Putting the rocks back in rock climbing in the Shawangunks

NEW YORK, NY — March 10, 2010 — The Open Space Institute (OSI) announced today the acquisition and permanent protection of 67 acres of dramatic cliff face on the southeastern edge of the Shawangunk Ridge. The area has cliffs reaching 350 feet in height and massive boulders at its base, making it visible from across the Hudson Valley. The property has played an important role in regional rock climbing history, provides key habitat for rare plants and cliff-dwelling animals (such as peregrine falcons and five-lined skink), and is part of an international flyway for raptors and migratory songbirds.

Known locally as the Millbrook Mountain Cliffs, the property was acquired by OSI’s land acquisition affiliate, the Open Space Conservancy, from longtime landowner Julien J. Studley. OSI’s acquisition now paves the way for opening the site up for public access and enjoyment, as it will be added to the neighboring Mohonk Preserve for management as a public recreation area.

“This project reflects the strong partnership among landowners and conservation organizations that exists in the Shawangunks, and which ultimately benefits the public and the environment,” said Joe Martens, OSI’s president. “This is not only a visually stunning parcel of land; it is also of interest to the international rock climbing community and ecologists.”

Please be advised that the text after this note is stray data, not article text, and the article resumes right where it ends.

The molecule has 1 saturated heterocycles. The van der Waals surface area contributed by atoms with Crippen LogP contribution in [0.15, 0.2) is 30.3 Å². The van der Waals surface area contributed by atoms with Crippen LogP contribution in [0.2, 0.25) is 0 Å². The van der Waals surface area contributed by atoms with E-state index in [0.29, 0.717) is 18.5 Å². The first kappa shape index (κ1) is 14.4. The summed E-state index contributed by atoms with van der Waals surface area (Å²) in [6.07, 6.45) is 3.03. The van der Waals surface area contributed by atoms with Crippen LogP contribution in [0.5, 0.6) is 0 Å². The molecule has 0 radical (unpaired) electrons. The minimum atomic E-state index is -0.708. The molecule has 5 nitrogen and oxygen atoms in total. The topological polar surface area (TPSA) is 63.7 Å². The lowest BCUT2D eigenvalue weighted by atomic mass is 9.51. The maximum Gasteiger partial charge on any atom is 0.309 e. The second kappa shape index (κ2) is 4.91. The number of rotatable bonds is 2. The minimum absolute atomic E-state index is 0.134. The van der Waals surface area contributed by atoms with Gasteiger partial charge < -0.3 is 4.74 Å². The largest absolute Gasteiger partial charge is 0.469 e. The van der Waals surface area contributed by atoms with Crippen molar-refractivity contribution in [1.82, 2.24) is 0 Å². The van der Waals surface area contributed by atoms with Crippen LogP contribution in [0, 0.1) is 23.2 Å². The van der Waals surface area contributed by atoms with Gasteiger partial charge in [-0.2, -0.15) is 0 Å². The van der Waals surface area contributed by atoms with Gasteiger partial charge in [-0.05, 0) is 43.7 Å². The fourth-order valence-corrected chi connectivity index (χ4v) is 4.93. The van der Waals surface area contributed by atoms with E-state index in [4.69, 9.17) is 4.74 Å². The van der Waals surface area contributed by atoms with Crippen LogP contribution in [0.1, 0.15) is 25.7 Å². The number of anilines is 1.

In the 1930s, renowned climbers Fritz Weissner and Hans Kraus discovered the rock formations that today make the Shawangunks one of the most challenging and popular rock climbing sites on the East Coast. Weissner and Kraus forged a path on the highest cliff in the area—located on the just-protected Millbrook Mountain Cliffs parcel—which not only established rock climbing as a sport in America, but established the Shawangunks as a mecca for the sport.

The rock formations that comprise the cliffs on the Shawangunk Ridge feature many different microhabitats for plants and animals, making the talus on the property a rare and unique ecosystem. As such, it had been regarded as a conservation priority in the New York State and Town of Gardiner open space plans.

The Open Space Institute has protected more than 26,000 acres over the last two decades along the Shawangunk Ridge, from Rosendale in Ulster County to Port Jervis on the New York–New Jersey border. Over the past several years OSI has teamed up with Mohonk to add more than 500 acres to the Preserve, which is the largest publicly supported nature preserve in New York State.

The Mohonk Preserve safeguards and manages in perpetuity nearly 7,000 acres of mountain ridges, forests, fields, streams, ponds, and other unique environments. Every year 150,000 visitors come to the Preserve to rock climb, mountain bike, hike, ski, and study and enjoy nature.

“For over thirty years I have lived at the base of the Shawangunk Ridge and marveled at its beauty and grandeur,” said Julien Studley. “These pristine and unspoiled lands mean the world to me, and I am pleased to pass on this legacy of stewardship to the Open Space Institute and the Mohonk Preserve.”

“This acquisition is based on today’s land protection strategies, but has deep roots in the historic appreciation for the unique qualities of the area,” said Glenn Hoagland, executive director of the Mohonk Preserve. “Climbers will now be able to enjoy the challenges and beauty of Millbrook Mountain and the land will be protected forever. We are grateful to Julien Studley, OSI, and our generous supporters for making this possible.”

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